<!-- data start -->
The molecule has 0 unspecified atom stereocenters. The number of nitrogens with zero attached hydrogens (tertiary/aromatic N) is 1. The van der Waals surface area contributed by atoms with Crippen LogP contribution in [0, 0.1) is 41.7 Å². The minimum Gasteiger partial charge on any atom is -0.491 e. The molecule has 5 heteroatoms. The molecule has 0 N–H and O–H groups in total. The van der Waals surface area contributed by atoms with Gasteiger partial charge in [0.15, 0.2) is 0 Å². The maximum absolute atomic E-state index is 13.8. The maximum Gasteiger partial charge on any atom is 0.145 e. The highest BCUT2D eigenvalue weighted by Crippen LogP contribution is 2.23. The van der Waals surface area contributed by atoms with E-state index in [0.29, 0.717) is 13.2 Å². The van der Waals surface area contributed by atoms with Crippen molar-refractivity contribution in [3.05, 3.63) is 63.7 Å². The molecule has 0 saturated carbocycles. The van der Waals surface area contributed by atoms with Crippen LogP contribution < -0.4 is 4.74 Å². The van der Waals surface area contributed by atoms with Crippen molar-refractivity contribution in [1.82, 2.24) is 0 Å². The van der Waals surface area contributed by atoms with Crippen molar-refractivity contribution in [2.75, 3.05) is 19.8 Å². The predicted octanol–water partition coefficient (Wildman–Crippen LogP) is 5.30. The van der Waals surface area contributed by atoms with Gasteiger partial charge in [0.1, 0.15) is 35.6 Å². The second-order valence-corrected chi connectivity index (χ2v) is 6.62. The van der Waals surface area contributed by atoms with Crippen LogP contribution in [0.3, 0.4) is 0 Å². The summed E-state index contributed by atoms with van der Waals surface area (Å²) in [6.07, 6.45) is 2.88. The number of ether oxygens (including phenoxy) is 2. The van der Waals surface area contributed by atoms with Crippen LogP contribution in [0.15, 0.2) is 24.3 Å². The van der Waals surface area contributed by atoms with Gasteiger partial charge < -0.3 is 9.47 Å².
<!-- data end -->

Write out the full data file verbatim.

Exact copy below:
The molecule has 0 unspecified atom stereocenters. The number of nitrogens with zero attached hydrogens (tertiary/aromatic N) is 1. The van der Waals surface area contributed by atoms with Crippen LogP contribution in [0, 0.1) is 41.7 Å². The minimum Gasteiger partial charge on any atom is -0.491 e. The molecule has 5 heteroatoms. The molecule has 0 N–H and O–H groups in total. The van der Waals surface area contributed by atoms with Gasteiger partial charge in [0.15, 0.2) is 0 Å². The maximum absolute atomic E-state index is 13.8. The maximum Gasteiger partial charge on any atom is 0.145 e. The highest BCUT2D eigenvalue weighted by Crippen LogP contribution is 2.23. The van der Waals surface area contributed by atoms with E-state index in [0.29, 0.717) is 13.2 Å². The van der Waals surface area contributed by atoms with Crippen molar-refractivity contribution in [3.05, 3.63) is 63.7 Å². The molecule has 0 saturated carbocycles. The van der Waals surface area contributed by atoms with Crippen LogP contribution < -0.4 is 4.74 Å². The van der Waals surface area contributed by atoms with Crippen molar-refractivity contribution in [1.82, 2.24) is 0 Å². The van der Waals surface area contributed by atoms with Crippen molar-refractivity contribution in [2.75, 3.05) is 19.8 Å². The predicted octanol–water partition coefficient (Wildman–Crippen LogP) is 5.30. The van der Waals surface area contributed by atoms with Gasteiger partial charge in [0.1, 0.15) is 35.6 Å². The second-order valence-corrected chi connectivity index (χ2v) is 6.62. The van der Waals surface area contributed by atoms with Crippen LogP contribution in [0.3, 0.4) is 0 Å². The summed E-state index contributed by atoms with van der Waals surface area (Å²) in [6.07, 6.45) is 2.88. The number of ether oxygens (including phenoxy) is 2. The van der Waals surface area contributed by atoms with Crippen LogP contribution in [0.15, 0.2) is 24.3 Å². The van der Waals surface area contributed by atoms with Gasteiger partial charge < -0.3 is 9.47 Å².